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Summary by TK
#299 Nov 30, 1987 - 1:26
[Kyroot reading to :07. ]
[Kyroot addendum: New religion--"That's Entertainment" to :13.]
[Something very removed from ordinary consciousness: "difficulties", "problems" looked on as separate from the sufferer; the description of the problem is the unseen description of oneself. Analysis offered where none is necessary. Human wiring cannot hold on to such information. "There is no me outside of we". The opposite of anything 3-D is also true --can be used as equally valuable. Consider the opposite of Neuralize: usefulness of the non-observed/remembered --that which is not an attracting problem. Can you be conscious of what is not a problem to you? Fact: any Real Revolutionist info is as good backward as forward. Opposite, reverse is equally true. Real Revolution is the private attempt to redefine the people's public utterance of the word "complete"; becoming more complete. Redefinition: lacking contrast; no contrast = no problem, no lack. Conscious awareness vs. consciousness of. Everybody knows themselves...they just don't like it. The Few of "That's Entertainment" church have no problems! After the ignition of a third order sentient system there would be no "proper" way to view anything except for the continuing refusal to see things within the ordinary binary sampling of contrast. Neuralizing is being aware with no contrast—i.e., with no problem. ]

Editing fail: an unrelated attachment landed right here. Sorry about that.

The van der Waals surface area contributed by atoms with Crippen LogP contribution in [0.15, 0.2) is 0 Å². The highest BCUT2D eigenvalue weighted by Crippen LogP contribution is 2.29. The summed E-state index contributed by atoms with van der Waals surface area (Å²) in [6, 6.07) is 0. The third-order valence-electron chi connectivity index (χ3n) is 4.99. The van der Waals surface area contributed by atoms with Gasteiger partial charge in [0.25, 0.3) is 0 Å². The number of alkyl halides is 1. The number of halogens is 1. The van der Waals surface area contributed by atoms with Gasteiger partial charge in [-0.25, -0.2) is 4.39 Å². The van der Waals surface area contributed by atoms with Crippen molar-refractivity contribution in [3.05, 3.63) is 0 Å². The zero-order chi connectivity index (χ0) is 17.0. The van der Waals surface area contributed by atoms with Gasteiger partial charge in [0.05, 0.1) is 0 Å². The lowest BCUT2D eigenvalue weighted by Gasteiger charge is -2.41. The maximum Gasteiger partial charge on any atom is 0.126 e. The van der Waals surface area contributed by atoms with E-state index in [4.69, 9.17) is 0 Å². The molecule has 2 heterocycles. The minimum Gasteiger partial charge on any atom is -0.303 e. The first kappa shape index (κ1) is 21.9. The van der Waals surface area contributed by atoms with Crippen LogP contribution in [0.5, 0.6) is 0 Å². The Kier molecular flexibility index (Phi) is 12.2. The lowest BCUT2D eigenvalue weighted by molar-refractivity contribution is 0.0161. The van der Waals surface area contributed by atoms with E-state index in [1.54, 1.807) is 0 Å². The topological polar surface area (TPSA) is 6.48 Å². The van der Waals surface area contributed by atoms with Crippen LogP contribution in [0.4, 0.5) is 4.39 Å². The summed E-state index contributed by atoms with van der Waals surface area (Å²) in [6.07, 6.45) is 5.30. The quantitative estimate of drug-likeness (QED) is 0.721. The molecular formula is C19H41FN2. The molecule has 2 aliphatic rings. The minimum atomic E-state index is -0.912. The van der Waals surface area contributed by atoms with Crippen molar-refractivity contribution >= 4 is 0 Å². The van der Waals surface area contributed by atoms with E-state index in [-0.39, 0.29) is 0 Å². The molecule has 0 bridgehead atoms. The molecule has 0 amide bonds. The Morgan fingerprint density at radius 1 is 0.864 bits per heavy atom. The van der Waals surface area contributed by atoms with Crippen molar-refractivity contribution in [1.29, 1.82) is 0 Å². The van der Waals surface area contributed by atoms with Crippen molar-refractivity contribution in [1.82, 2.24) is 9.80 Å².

[The art of the Real Revolutionist is the attempt to make the useful, beautiful (and vice versa). Consider non-physical possessions in this. To do this is to become a man without a trait. The Real Revolutionist has got to be his own hero (impossible when you know yourself to be flawed by your problems). You are your only possible hero (after all, you're your only possible villain as well). What if you could fool yourself into believing you don't have any problems--and thus be your own hero? ]
[More on a critic who can review w/o reference: a Real Revolutionist critical insight. What if you could critique yourself w/o reference to that extrinsic to yourself? But how can you measure up with no measure? That's Entertainment!!